New beach-access restrictions go into effect July 1

Beginning this weekend, a new beach access law kicks in and some people are concerned.

In some spots along St. Pete Beach, it’s difficult to tell where the line between public and private property is drawn. You could be on a public beach one minute, but just a few steps away, and under the new laws, it’s private.

Starting July 1, if a beach touches privately-owned property, the owner could prosecute trespassers on that beach, down to the high-tide water line.

So if a hotel or homeowner wants to kick someone off the dry sand, they can. And that is not sitting well with locals or tourists.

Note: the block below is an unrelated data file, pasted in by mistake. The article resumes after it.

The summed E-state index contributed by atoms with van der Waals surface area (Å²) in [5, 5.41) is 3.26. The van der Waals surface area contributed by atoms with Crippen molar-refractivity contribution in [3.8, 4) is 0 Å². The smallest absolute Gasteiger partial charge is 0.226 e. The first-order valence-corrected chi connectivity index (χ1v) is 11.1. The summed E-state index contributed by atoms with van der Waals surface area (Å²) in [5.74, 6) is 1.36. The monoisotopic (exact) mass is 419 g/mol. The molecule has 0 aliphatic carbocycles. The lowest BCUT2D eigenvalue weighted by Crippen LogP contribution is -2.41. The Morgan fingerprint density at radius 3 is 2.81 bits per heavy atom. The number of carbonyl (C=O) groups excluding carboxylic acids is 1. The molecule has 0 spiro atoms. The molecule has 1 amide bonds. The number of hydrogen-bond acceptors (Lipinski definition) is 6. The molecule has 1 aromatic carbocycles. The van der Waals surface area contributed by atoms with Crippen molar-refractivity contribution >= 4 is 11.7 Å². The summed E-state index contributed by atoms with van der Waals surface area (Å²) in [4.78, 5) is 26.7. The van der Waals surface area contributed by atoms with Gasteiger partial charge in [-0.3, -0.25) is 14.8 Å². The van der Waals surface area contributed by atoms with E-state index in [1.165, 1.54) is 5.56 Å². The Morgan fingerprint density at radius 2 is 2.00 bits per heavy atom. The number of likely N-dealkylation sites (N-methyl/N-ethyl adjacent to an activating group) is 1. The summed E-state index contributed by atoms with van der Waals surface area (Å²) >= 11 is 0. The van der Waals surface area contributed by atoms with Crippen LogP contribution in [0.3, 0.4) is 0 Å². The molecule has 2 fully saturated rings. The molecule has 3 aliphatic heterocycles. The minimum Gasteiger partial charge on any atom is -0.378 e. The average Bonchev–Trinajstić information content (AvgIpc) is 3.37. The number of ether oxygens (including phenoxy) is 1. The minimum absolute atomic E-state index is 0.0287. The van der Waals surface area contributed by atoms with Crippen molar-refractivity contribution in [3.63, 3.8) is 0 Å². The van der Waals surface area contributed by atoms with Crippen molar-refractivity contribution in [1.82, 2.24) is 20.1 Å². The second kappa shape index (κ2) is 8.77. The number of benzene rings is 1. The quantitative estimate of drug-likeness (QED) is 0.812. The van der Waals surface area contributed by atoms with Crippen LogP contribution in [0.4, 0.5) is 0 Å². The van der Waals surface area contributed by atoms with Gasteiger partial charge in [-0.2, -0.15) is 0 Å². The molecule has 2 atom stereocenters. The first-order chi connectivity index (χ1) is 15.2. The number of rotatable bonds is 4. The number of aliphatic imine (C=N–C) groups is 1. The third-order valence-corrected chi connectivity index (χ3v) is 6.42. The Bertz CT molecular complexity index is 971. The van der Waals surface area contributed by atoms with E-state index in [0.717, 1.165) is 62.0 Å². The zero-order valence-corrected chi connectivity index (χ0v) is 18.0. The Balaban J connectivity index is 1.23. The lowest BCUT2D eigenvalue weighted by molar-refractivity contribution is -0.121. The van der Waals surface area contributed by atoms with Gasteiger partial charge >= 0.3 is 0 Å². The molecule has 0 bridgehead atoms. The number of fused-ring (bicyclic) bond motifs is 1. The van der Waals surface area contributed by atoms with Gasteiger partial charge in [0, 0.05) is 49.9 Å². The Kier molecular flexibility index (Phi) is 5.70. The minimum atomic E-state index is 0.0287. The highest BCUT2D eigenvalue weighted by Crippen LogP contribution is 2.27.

"If they cut that then people are going to be squished into one area it will be hard for people to move," visitor Katie Carol told FOX 13 News.

Keith Overton is president of Trade Winds Resort. He says the new law does give his business more teeth if someone causes a nuisance, but for the most part, resorts want people on their beaches. It's good for business.

"We are not going to change our business model in any way," Overton said. "If someone is walking up and down the beach and they want to come and have a drink at our bar, we love that."

Where you are more likely to see controversy is if a homeowner or condo association that also owns the beach wants to cut off access.

Questions remain about whether it’s fair for taxpayers to fund maintenance on private beaches and how the new law will be enforced.

A regulation that remains, however, is a ban on signs and fences.